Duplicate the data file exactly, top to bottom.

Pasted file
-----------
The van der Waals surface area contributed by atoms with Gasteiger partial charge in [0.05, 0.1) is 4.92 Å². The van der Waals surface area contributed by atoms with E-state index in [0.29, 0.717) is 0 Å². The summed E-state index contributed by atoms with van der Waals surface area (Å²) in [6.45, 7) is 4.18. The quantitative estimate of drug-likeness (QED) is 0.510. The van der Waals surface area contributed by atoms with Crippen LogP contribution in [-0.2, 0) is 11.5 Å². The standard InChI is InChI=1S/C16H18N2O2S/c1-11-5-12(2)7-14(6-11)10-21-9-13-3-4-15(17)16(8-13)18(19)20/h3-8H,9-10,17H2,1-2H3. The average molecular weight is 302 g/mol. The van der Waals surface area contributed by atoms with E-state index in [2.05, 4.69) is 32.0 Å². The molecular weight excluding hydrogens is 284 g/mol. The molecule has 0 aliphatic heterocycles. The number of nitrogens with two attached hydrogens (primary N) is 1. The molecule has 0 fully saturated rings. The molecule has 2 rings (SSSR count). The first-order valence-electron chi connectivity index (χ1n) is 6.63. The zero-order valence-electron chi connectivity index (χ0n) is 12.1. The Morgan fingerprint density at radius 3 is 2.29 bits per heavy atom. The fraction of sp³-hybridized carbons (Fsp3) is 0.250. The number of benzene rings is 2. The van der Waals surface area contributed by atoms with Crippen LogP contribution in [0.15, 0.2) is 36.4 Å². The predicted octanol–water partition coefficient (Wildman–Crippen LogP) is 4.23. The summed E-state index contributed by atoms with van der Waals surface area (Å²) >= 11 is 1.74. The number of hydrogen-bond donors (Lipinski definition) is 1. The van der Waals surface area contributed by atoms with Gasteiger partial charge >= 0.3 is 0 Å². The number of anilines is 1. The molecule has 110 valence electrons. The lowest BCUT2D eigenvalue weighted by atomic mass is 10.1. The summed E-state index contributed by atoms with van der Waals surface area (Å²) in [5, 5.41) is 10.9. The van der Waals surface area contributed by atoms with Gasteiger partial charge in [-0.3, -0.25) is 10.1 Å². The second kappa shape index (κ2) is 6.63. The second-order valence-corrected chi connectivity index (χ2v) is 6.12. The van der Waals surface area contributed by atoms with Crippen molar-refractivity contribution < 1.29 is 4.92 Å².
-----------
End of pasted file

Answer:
The van der Waals surface area contributed by atoms with Gasteiger partial charge in [0.05, 0.1) is 4.92 Å². The van der Waals surface area contributed by atoms with E-state index in [0.29, 0.717) is 0 Å². The summed E-state index contributed by atoms with van der Waals surface area (Å²) in [6.45, 7) is 4.18. The quantitative estimate of drug-likeness (QED) is 0.510. The van der Waals surface area contributed by atoms with Crippen LogP contribution in [-0.2, 0) is 11.5 Å². The standard InChI is InChI=1S/C16H18N2O2S/c1-11-5-12(2)7-14(6-11)10-21-9-13-3-4-15(17)16(8-13)18(19)20/h3-8H,9-10,17H2,1-2H3. The average molecular weight is 302 g/mol. The van der Waals surface area contributed by atoms with E-state index in [2.05, 4.69) is 32.0 Å². The molecular weight excluding hydrogens is 284 g/mol. The molecule has 0 aliphatic heterocycles. The number of nitrogens with two attached hydrogens (primary N) is 1. The molecule has 0 fully saturated rings. The molecule has 2 rings (SSSR count). The first-order valence-electron chi connectivity index (χ1n) is 6.63. The zero-order valence-electron chi connectivity index (χ0n) is 12.1. The Morgan fingerprint density at radius 3 is 2.29 bits per heavy atom. The fraction of sp³-hybridized carbons (Fsp3) is 0.250. The number of benzene rings is 2. The van der Waals surface area contributed by atoms with Crippen LogP contribution in [0.15, 0.2) is 36.4 Å². The predicted octanol–water partition coefficient (Wildman–Crippen LogP) is 4.23. The summed E-state index contributed by atoms with van der Waals surface area (Å²) >= 11 is 1.74. The number of hydrogen-bond donors (Lipinski definition) is 1. The van der Waals surface area contributed by atoms with Gasteiger partial charge >= 0.3 is 0 Å². The number of anilines is 1. The molecule has 110 valence electrons. The lowest BCUT2D eigenvalue weighted by atomic mass is 10.1. The summed E-state index contributed by atoms with van der Waals surface area (Å²) in [5, 5.41) is 10.9. The van der Waals surface area contributed by atoms with Gasteiger partial charge in [-0.3, -0.25) is 10.1 Å². The second kappa shape index (κ2) is 6.63. The second-order valence-corrected chi connectivity index (χ2v) is 6.12. The van der Waals surface area contributed by atoms with Crippen molar-refractivity contribution < 1.29 is 4.92 Å².